Sunday, 31 August 2014


Part of my morning meditation included reading this article by Margaret Wheatley: // and that took me back to all the times we have crossed a border, north, south, east or west. 
What I found was that regardless of country, language or culture, people are all of the same species, homo sapiens, although one has to question the wisdom part.  That we are the only surviving members of this genus is quite amazing when you review the history of wars, poverty, hunger and disease. 
I believe our survival has more to do with our being fairly adept at communication such as language and art for self-expression, the exchange of ideas, and organization. We have created many cooperating and competing groups, from families to countries. 
Our very human desire to understand and influence our environment, and explain and manipulate phenomena, has been the foundation for the development science and religion.  And both have created enormous conflicts in our world and why?   Is it because of the old territorial imperative, pride, jealousy or some psychological need for control?
Right now, the world seems a little wacked out over some big differences in values and consequent behavior of how we human beings treat each other.  On the one hand you have compassion, kindness and love and on the other side of the fence what seems like cold-heartedness, cruelty and hatred.
Each side is trying to prevail through various means and neither negotiation nor force is resolving very much.  The conflicts and disagreements continue to reinforce the boundaries and separation rather than breaking down those things that keep us apart and prevent our cooperation and collaboration to solve some of the common issues that affect everyone.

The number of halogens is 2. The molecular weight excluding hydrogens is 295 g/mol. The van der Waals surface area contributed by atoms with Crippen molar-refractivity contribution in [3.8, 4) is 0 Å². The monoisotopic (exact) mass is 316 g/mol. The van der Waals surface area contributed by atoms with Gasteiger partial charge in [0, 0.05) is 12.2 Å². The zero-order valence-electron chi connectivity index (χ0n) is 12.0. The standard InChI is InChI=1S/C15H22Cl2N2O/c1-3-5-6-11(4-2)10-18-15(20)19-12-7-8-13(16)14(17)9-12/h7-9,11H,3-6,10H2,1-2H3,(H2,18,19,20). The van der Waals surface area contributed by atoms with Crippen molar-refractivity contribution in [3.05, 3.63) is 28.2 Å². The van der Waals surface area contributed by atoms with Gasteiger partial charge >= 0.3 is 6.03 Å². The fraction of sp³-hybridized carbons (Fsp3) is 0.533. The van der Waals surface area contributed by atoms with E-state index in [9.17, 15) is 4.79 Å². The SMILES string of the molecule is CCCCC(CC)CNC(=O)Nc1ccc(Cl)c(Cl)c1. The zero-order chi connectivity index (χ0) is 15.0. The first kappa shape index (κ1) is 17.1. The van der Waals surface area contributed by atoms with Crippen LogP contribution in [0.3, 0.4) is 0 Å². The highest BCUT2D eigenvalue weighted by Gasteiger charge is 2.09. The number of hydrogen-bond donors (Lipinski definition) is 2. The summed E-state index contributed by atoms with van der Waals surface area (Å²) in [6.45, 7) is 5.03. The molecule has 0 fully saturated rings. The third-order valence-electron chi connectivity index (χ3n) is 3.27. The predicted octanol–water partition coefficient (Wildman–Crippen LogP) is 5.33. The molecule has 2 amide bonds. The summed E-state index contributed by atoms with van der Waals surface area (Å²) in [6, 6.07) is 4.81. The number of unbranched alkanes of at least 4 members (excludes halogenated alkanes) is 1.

Sometimes it is like a bad dream and we hope that we will wake up and it will be over but such is clearly not the case.  Some of us have hope that the next generation of children growing up will do a better job at all of this and more, and make the world safer, healthier and more friendly. However, it is really up to us to do what we can while we can to erase those things that keep us apart and strengthen those things that bring us together around common concern for our mutual well-being.

Saturday, 30 August 2014


Check it out on a web search.  Fascinating and appealing, at least to some of us older folks who have lived in larger houses, in different places over the years.  We often hear people talking about “downsizing” and we all know what that means.  I like to refer to it as “right-sizing” which to me means having enough shelter and comfort to meet our needs.  The small house or tiny house movement began when people became concerned primarily about two things – the environment and finances. 
The typical American home is over 2000 square feet and we were definitely in that category for many years.  Some of the small houses are under 1000 square feet so you can see immediately that the impact is cut at least in half if not more.  Many of the designs of these houses are very creative and use space in interesting ways, often multi-use instead of separate rooms for everything.  I can remember when some houses even had a sewing room! Imagine that!  Who makes their own clothes today?